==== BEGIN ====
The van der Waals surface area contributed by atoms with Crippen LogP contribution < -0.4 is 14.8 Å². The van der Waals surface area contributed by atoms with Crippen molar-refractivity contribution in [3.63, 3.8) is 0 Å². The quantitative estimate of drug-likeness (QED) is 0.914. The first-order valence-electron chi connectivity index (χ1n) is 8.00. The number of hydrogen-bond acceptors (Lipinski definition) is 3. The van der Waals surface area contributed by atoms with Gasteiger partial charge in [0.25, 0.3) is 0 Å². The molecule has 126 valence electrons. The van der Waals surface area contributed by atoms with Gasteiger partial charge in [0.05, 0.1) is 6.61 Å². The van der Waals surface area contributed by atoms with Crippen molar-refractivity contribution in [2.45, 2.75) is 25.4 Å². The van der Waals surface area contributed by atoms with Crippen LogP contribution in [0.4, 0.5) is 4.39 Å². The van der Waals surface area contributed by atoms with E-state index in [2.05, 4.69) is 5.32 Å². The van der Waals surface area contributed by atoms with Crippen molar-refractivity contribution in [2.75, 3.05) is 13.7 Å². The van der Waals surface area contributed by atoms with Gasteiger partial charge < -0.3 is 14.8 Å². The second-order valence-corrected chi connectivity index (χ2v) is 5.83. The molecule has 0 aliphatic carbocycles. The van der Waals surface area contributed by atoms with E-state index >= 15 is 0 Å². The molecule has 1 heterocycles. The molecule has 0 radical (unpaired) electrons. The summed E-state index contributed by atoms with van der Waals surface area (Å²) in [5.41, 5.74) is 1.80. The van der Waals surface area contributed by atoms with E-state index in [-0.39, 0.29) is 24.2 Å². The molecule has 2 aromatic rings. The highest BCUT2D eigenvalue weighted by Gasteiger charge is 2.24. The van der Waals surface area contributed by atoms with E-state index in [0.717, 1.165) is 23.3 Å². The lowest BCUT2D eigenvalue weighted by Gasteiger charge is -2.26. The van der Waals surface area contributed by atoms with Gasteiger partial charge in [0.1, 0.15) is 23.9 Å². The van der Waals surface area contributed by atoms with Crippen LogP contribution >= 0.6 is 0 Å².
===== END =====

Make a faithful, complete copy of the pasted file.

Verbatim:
The van der Waals surface area contributed by atoms with Crippen LogP contribution < -0.4 is 14.8 Å². The van der Waals surface area contributed by atoms with Crippen molar-refractivity contribution in [3.63, 3.8) is 0 Å². The quantitative estimate of drug-likeness (QED) is 0.914. The first-order valence-electron chi connectivity index (χ1n) is 8.00. The number of hydrogen-bond acceptors (Lipinski definition) is 3. The van der Waals surface area contributed by atoms with Gasteiger partial charge in [0.25, 0.3) is 0 Å². The molecule has 126 valence electrons. The van der Waals surface area contributed by atoms with Gasteiger partial charge in [0.05, 0.1) is 6.61 Å². The van der Waals surface area contributed by atoms with Crippen molar-refractivity contribution in [2.45, 2.75) is 25.4 Å². The van der Waals surface area contributed by atoms with Crippen LogP contribution in [0.4, 0.5) is 4.39 Å². The van der Waals surface area contributed by atoms with E-state index in [2.05, 4.69) is 5.32 Å². The van der Waals surface area contributed by atoms with Crippen molar-refractivity contribution in [2.75, 3.05) is 13.7 Å². The van der Waals surface area contributed by atoms with Gasteiger partial charge < -0.3 is 14.8 Å². The second-order valence-corrected chi connectivity index (χ2v) is 5.83. The molecule has 0 aliphatic carbocycles. The van der Waals surface area contributed by atoms with E-state index >= 15 is 0 Å². The molecule has 1 heterocycles. The molecule has 0 radical (unpaired) electrons. The summed E-state index contributed by atoms with van der Waals surface area (Å²) in [5.41, 5.74) is 1.80. The van der Waals surface area contributed by atoms with E-state index in [-0.39, 0.29) is 24.2 Å². The molecule has 2 aromatic rings. The highest BCUT2D eigenvalue weighted by Gasteiger charge is 2.24. The van der Waals surface area contributed by atoms with E-state index in [0.717, 1.165) is 23.3 Å². The lowest BCUT2D eigenvalue weighted by Gasteiger charge is -2.26. The van der Waals surface area contributed by atoms with Gasteiger partial charge in [0.1, 0.15) is 23.9 Å². The van der Waals surface area contributed by atoms with Crippen LogP contribution >= 0.6 is 0 Å².